Mark 5 is an obvious illustration of such symbolism and provides a meaningful insight into Mark’s revelation of how the way/life of Jesus confronts and challenges the dominant status systems. The first story in chapter five looks through the experience of a Legion (The running boar was the mascot symbol of the 10th Legion, an elite Roman military team. This detail shapes the foundational realness of this story.) The story of the Legion is told through the freedom of a particular man, and that one also represents all of those who suffer the anguish and dehumanization of military training and war (5:9). The recognition of a particular person is exactly what Mark hopes we will see. For, it is often the case that we dismiss the inherent dignity of others by identifying them by what uni-form they are wearing (more likely what uniform we put upon them). Jesus surely could have confronted the Roman Legion as a whole, condemning their deeds of violence and oppression, yet, Mark demonstrates that Jesus sees the individual as a victim of the sin-system and restores the dignity of yet another human one.

Immediately following that story is the “interrupting” story of the woman who suffered the abuse of the medical system for twelve years (5:26) and the twelve-year old daughter of Jairus (5:39). It would be wise to look for the dehumanizing systems in both stories, as it seems to be Mark’s theme. The abusive medical, patriarchal, and purity systems that dismiss the dignity and agency of women are certainly at work. And perhaps the consequences of the ruling class system, religious privilege system, elite family-image systems are being revealed in the “starvation” (5:43) of the twelve-year old girl. The interpretive lens allows us to see such powers at work, then and now.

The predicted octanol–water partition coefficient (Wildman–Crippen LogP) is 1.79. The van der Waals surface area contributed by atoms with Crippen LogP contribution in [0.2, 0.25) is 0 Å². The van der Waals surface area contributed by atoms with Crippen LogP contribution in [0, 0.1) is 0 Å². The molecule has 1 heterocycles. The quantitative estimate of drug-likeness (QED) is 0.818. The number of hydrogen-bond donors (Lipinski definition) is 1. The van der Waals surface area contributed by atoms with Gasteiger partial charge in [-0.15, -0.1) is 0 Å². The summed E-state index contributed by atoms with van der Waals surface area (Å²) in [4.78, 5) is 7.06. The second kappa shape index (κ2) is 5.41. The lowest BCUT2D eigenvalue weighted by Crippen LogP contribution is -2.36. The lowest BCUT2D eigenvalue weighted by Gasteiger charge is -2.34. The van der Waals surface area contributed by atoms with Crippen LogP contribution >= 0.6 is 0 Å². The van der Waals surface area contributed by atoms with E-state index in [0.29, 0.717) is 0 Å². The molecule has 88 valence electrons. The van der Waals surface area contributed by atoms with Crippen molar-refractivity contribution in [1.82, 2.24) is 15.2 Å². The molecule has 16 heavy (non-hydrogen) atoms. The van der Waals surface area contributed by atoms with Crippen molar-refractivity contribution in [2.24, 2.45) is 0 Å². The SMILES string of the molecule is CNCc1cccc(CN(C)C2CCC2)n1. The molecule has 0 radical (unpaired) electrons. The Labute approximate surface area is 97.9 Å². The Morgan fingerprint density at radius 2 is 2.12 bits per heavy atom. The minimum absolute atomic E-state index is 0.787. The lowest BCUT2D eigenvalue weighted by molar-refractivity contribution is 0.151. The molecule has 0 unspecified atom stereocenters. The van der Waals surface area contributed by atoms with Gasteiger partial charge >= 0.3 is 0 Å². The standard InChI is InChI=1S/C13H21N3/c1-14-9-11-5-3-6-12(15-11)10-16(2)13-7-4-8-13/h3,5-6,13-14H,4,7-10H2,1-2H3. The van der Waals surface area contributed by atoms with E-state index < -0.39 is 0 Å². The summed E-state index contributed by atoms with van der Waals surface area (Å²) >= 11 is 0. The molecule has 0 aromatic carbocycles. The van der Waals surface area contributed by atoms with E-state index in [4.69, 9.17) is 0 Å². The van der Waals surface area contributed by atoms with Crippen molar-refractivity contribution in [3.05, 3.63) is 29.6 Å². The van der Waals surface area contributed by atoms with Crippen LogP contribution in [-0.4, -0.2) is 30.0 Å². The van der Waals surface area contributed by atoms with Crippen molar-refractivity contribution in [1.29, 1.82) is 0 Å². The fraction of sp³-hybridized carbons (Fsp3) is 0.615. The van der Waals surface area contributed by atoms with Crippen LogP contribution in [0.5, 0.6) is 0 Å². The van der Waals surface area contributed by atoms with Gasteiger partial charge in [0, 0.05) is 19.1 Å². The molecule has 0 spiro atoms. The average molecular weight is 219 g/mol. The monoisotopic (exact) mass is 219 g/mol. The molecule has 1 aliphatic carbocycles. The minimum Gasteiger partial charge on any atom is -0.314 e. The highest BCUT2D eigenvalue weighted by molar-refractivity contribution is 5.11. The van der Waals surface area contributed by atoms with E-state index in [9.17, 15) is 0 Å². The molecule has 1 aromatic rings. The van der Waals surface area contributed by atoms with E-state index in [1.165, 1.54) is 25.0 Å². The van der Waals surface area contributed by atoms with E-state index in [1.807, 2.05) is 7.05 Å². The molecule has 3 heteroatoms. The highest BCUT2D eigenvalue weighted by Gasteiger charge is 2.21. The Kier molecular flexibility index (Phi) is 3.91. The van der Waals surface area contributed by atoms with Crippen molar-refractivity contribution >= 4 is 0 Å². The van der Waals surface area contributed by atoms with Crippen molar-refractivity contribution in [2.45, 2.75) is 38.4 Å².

All three of these particular stories help reveal the larger and foundational story….that is…Jesus’ interruption of the debt/shame-systems through the recognition and restoration of the dignity of persons. Jesus’ refusal to “other” people into any form less than their inherent and beloved God-Image is what Mark is inviting us to see and hear. And it is this humanizing and dignity-lifting work that anyone following the life/way of Jesus is invited to join.

*These reflections on Mark are written as a recap summary on the weekly discipleship discussions of The Gathering Community. The Gathering Community is a group of seekers who are “relinquishing what has failed (which we will likely treasure) and receiving what God will give.” (WB) Currently we are traveling through the book of Mark, receiving good news for our wearied world and selves.  

Stretch Out Your Hand